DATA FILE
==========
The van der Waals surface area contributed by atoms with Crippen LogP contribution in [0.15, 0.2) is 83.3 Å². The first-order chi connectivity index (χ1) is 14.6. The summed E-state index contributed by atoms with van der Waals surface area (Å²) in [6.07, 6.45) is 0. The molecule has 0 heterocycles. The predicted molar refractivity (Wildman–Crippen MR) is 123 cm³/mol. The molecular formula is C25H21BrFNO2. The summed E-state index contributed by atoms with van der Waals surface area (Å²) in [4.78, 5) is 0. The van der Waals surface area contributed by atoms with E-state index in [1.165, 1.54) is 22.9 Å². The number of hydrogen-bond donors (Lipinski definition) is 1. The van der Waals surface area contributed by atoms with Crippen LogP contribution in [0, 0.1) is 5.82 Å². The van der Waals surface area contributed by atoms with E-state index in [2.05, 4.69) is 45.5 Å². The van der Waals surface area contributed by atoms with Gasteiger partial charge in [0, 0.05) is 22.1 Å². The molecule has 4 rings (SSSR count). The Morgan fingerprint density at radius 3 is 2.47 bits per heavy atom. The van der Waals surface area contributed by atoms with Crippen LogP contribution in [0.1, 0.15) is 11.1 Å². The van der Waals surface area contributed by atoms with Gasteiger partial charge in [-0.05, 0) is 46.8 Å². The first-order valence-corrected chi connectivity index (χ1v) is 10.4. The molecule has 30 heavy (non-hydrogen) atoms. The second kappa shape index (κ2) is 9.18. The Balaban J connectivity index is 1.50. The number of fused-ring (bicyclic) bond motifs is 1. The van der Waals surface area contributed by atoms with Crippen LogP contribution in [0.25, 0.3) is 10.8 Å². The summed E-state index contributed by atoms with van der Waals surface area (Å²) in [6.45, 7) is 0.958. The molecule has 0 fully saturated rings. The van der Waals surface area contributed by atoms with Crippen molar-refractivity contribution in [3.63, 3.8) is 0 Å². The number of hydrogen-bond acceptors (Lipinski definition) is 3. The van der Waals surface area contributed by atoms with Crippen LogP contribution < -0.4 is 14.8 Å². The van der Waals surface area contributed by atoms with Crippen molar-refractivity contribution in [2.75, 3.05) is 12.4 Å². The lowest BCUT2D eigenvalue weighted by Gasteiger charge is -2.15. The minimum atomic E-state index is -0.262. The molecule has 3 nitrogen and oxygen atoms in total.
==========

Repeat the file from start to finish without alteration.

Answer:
The van der Waals surface area contributed by atoms with Crippen LogP contribution in [0.15, 0.2) is 83.3 Å². The first-order chi connectivity index (χ1) is 14.6. The summed E-state index contributed by atoms with van der Waals surface area (Å²) in [6.07, 6.45) is 0. The molecule has 0 heterocycles. The predicted molar refractivity (Wildman–Crippen MR) is 123 cm³/mol. The molecular formula is C25H21BrFNO2. The summed E-state index contributed by atoms with van der Waals surface area (Å²) in [4.78, 5) is 0. The van der Waals surface area contributed by atoms with E-state index in [1.165, 1.54) is 22.9 Å². The number of hydrogen-bond donors (Lipinski definition) is 1. The van der Waals surface area contributed by atoms with Crippen LogP contribution in [0, 0.1) is 5.82 Å². The van der Waals surface area contributed by atoms with E-state index in [2.05, 4.69) is 45.5 Å². The van der Waals surface area contributed by atoms with Gasteiger partial charge in [0, 0.05) is 22.1 Å². The molecule has 4 rings (SSSR count). The Morgan fingerprint density at radius 3 is 2.47 bits per heavy atom. The van der Waals surface area contributed by atoms with Crippen LogP contribution in [0.1, 0.15) is 11.1 Å². The van der Waals surface area contributed by atoms with Gasteiger partial charge in [-0.05, 0) is 46.8 Å². The first-order valence-corrected chi connectivity index (χ1v) is 10.4. The molecule has 30 heavy (non-hydrogen) atoms. The second kappa shape index (κ2) is 9.18. The Balaban J connectivity index is 1.50. The number of fused-ring (bicyclic) bond motifs is 1. The van der Waals surface area contributed by atoms with Crippen LogP contribution in [0.25, 0.3) is 10.8 Å². The summed E-state index contributed by atoms with van der Waals surface area (Å²) in [6.45, 7) is 0.958. The molecule has 0 fully saturated rings. The van der Waals surface area contributed by atoms with Crippen molar-refractivity contribution in [3.63, 3.8) is 0 Å². The number of hydrogen-bond acceptors (Lipinski definition) is 3. The van der Waals surface area contributed by atoms with Crippen LogP contribution < -0.4 is 14.8 Å². The van der Waals surface area contributed by atoms with Crippen molar-refractivity contribution in [2.75, 3.05) is 12.4 Å². The lowest BCUT2D eigenvalue weighted by Gasteiger charge is -2.15. The minimum atomic E-state index is -0.262. The molecule has 3 nitrogen and oxygen atoms in total.